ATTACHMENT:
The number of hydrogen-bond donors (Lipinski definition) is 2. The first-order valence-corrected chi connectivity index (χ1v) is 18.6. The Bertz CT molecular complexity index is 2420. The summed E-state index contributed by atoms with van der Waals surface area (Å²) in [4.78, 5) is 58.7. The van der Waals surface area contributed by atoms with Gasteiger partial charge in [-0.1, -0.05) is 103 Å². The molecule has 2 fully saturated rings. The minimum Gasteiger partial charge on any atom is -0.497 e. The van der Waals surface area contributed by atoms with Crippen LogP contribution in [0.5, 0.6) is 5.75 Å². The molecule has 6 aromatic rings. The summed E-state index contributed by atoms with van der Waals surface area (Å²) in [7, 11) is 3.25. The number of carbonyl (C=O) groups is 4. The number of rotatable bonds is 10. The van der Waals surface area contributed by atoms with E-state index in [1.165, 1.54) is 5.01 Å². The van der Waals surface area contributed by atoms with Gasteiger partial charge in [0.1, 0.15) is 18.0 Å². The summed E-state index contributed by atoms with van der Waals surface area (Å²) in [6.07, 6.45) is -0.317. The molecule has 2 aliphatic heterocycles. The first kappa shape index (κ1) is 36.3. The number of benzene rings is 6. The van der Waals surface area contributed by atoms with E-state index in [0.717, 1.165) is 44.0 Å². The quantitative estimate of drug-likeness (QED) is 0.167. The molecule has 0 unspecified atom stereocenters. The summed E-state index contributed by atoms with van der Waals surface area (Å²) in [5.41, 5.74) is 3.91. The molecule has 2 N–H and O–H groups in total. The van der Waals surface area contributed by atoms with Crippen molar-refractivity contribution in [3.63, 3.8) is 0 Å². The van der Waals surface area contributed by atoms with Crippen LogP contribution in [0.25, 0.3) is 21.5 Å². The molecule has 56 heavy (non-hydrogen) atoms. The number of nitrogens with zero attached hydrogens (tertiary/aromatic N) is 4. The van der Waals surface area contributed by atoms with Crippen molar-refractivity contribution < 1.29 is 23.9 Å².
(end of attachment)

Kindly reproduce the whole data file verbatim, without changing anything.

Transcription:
The number of hydrogen-bond donors (Lipinski definition) is 2. The first-order valence-corrected chi connectivity index (χ1v) is 18.6. The Bertz CT molecular complexity index is 2420. The summed E-state index contributed by atoms with van der Waals surface area (Å²) in [4.78, 5) is 58.7. The van der Waals surface area contributed by atoms with Gasteiger partial charge in [-0.1, -0.05) is 103 Å². The molecule has 2 fully saturated rings. The minimum Gasteiger partial charge on any atom is -0.497 e. The van der Waals surface area contributed by atoms with Crippen LogP contribution in [0.5, 0.6) is 5.75 Å². The molecule has 6 aromatic rings. The summed E-state index contributed by atoms with van der Waals surface area (Å²) in [7, 11) is 3.25. The number of carbonyl (C=O) groups is 4. The number of rotatable bonds is 10. The van der Waals surface area contributed by atoms with E-state index in [1.165, 1.54) is 5.01 Å². The van der Waals surface area contributed by atoms with Gasteiger partial charge in [0.1, 0.15) is 18.0 Å². The summed E-state index contributed by atoms with van der Waals surface area (Å²) in [6.07, 6.45) is -0.317. The molecule has 2 aliphatic heterocycles. The first kappa shape index (κ1) is 36.3. The number of benzene rings is 6. The van der Waals surface area contributed by atoms with E-state index in [0.717, 1.165) is 44.0 Å². The quantitative estimate of drug-likeness (QED) is 0.167. The molecule has 0 unspecified atom stereocenters. The summed E-state index contributed by atoms with van der Waals surface area (Å²) in [5.41, 5.74) is 3.91. The molecule has 2 N–H and O–H groups in total. The van der Waals surface area contributed by atoms with Crippen molar-refractivity contribution in [3.63, 3.8) is 0 Å². The van der Waals surface area contributed by atoms with Crippen LogP contribution in [0.25, 0.3) is 21.5 Å². The molecule has 56 heavy (non-hydrogen) atoms. The number of nitrogens with zero attached hydrogens (tertiary/aromatic N) is 4. The van der Waals surface area contributed by atoms with Crippen molar-refractivity contribution < 1.29 is 23.9 Å².